Collaboration depends on the formation of social ties between colleagues. These ties happen when they work together on projects. It also depends on openness, transparency and diversity, which lead to what Jarche calls “enhanced serendipity”. And it can be these serendipitous moments that lead to creativity and innovation in organisations.
Effective collaboration also depends on individuals sharing useful information. To do this, they need what Jarche calls personal knowledge mastery. This is the ability to seek out useful and relevant information, make sense of it and share it with people in the network who will find it useful.
The process is social, collaborative and informal, and improves insights within organisations by helping build connections, coincidences and curiosity.
For L&D teams to benefit from the power of networks, they must model this behaviour themselves. “Be a good learner, be inquisitive and seek out networks,” Jarche advised.
Jarche wasn’t alone in looking at the future skills required by L&D professionals.
Clive Shepherd, director at The More Than Blended Learning Company, urged L&D professionals to upgrade their skills now that the context in which they work has changed.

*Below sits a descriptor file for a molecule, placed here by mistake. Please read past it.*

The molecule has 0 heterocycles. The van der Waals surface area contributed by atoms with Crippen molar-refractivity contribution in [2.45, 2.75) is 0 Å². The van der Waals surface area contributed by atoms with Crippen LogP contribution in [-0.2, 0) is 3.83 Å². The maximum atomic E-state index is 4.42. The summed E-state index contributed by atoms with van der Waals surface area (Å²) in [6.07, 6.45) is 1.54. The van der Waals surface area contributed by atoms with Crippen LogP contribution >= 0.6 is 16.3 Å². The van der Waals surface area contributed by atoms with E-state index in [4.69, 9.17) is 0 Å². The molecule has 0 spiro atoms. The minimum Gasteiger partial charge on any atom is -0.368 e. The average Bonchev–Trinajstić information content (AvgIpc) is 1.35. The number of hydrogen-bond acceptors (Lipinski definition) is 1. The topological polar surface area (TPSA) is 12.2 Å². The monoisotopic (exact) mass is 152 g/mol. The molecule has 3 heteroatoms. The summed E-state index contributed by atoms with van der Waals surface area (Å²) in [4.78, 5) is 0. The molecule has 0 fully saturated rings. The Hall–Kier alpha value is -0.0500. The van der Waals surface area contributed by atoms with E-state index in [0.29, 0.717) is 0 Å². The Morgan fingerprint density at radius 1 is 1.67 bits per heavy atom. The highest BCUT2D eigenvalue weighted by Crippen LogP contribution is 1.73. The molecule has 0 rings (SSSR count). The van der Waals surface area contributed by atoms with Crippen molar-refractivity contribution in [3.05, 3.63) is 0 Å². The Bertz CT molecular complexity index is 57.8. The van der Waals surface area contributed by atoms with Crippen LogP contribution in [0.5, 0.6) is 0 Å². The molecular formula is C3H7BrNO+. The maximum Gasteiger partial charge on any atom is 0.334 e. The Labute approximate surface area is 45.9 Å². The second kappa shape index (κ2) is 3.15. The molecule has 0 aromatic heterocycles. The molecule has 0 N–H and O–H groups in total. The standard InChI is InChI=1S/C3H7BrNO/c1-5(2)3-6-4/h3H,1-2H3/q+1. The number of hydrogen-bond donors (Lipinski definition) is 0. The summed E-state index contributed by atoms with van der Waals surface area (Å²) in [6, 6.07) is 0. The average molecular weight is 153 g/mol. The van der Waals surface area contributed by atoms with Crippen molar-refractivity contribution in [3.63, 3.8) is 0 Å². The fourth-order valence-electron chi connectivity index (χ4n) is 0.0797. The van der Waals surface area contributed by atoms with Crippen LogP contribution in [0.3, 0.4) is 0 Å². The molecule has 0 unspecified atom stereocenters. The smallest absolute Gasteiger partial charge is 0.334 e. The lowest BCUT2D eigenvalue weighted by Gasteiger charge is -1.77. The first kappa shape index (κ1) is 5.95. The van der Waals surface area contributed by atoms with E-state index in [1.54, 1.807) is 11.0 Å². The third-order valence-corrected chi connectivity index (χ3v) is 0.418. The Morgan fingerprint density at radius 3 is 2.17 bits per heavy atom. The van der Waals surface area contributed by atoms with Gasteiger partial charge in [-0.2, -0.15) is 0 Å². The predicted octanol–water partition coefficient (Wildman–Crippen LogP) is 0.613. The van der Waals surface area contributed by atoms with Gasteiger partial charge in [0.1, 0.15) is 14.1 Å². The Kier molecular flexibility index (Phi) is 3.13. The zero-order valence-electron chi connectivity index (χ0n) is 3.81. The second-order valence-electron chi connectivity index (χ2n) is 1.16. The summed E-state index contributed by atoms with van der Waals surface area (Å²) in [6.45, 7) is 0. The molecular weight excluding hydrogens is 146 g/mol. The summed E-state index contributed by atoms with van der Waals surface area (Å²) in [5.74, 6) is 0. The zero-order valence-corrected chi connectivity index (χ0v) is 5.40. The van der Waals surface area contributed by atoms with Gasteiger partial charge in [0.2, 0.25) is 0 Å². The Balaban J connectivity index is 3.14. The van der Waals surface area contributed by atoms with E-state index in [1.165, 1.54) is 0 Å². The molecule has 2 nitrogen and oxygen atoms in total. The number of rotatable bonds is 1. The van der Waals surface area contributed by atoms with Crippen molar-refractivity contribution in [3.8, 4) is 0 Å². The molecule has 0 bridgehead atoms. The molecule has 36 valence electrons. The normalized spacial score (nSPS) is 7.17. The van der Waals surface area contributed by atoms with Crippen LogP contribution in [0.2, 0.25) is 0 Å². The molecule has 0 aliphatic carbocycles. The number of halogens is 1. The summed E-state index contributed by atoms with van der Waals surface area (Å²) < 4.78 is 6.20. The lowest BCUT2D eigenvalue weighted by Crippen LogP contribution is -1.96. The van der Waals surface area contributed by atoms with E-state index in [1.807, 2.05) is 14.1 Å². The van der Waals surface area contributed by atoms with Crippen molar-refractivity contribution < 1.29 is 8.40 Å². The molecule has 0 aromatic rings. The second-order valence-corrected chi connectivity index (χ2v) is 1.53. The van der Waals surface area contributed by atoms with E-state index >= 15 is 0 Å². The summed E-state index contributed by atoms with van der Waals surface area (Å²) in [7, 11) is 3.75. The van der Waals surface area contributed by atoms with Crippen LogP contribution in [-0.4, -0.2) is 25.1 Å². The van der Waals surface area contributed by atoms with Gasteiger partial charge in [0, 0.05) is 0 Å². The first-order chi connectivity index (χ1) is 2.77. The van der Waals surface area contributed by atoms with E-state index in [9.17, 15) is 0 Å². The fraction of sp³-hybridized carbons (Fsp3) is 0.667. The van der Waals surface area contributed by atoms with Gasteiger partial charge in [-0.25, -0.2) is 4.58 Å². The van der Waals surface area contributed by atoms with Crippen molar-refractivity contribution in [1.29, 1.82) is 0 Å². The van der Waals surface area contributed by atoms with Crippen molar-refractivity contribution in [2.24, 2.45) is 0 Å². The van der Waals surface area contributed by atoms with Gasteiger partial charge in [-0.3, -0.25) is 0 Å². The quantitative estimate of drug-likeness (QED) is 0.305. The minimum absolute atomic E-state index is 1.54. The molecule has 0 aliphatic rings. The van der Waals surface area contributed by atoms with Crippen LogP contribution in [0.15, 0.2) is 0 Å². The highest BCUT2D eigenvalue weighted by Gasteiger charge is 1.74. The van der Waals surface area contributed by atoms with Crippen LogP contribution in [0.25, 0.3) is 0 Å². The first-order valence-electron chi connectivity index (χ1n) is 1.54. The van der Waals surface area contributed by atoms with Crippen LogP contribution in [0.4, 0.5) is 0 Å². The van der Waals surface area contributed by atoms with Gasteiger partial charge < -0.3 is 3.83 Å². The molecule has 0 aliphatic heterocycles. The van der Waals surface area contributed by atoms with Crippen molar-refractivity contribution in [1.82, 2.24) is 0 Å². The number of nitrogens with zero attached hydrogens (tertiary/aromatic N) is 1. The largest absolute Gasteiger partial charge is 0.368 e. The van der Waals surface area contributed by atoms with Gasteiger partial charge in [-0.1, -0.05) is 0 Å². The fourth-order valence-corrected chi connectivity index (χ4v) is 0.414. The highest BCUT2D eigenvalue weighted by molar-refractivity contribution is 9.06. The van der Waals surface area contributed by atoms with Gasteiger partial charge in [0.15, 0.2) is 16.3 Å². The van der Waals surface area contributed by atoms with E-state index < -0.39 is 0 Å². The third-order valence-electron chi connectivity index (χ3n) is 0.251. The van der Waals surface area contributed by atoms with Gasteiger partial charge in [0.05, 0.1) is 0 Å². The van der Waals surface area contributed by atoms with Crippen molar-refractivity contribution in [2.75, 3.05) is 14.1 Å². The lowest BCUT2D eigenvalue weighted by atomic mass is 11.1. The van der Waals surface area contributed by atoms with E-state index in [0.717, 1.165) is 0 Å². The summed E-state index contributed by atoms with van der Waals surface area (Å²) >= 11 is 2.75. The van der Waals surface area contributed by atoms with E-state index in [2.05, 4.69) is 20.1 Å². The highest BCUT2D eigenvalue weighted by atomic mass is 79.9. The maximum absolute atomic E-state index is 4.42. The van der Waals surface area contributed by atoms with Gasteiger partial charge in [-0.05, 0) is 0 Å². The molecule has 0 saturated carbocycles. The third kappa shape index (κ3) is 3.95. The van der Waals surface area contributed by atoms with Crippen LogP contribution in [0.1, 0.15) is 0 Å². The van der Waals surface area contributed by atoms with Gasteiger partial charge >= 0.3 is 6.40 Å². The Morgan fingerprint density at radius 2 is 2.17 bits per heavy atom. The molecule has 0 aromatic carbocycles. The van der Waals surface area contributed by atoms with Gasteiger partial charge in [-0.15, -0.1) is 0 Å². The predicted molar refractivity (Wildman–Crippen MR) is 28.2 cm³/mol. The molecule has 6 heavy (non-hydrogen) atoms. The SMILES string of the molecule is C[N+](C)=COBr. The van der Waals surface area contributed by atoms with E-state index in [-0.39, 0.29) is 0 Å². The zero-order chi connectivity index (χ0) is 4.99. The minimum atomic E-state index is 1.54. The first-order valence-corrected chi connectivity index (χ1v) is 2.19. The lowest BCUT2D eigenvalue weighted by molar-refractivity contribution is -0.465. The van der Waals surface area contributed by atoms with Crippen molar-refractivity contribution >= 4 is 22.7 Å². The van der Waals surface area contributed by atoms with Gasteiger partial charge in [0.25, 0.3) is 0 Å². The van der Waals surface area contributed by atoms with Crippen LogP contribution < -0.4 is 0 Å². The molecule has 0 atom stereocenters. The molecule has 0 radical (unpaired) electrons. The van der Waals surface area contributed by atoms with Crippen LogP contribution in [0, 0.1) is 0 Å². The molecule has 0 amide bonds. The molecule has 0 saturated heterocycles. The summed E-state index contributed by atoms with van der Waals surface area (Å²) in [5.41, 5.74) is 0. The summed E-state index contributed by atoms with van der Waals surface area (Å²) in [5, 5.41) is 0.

“People in learning and development have a lot of great skills, but the context in which we’re now operating is one in which our learners are much more empowered, and we have many more opportunities through technology,” he said. “It’s not that they are not skilled, it’s just that the skills that they need are very different.”
Shepherd highlighted three essential skills for L&D:
1. Interacting with stakeholders
This includes building credibility by developing consulting skills as well as acting as a learning architect by designing the whole experience, from analysing performance problems, diagnosing the problem and managing the design and implementation of the solution.
2. Interacting with learners
These are the traditional skills of L&D, but they must work across digital and non-digital contexts. As well as instructional skills, facilitation and coaching are becoming increasingly important.
3. Interacting with media
L&D professionals need to be able to use a wide range of media to assist the teaching process. Other skills include finding information and resources that are relevant and useful and packaging them up for others. And also acting as an information filter to ensure colleagues see the most relevant information.
As well as developing the right skills, Shepherd advised learning professionals to stay up to date with the latest tools and technologies and keep current with the science of learning.
A common criticism of L&D is that it is too busy looking after everyone else to tend to its own needs. But the overwhelming conclusion of Learning Technologies was that they cannot afford to let their own skills and knowledge slip as the workplace undergoes such dramatic change.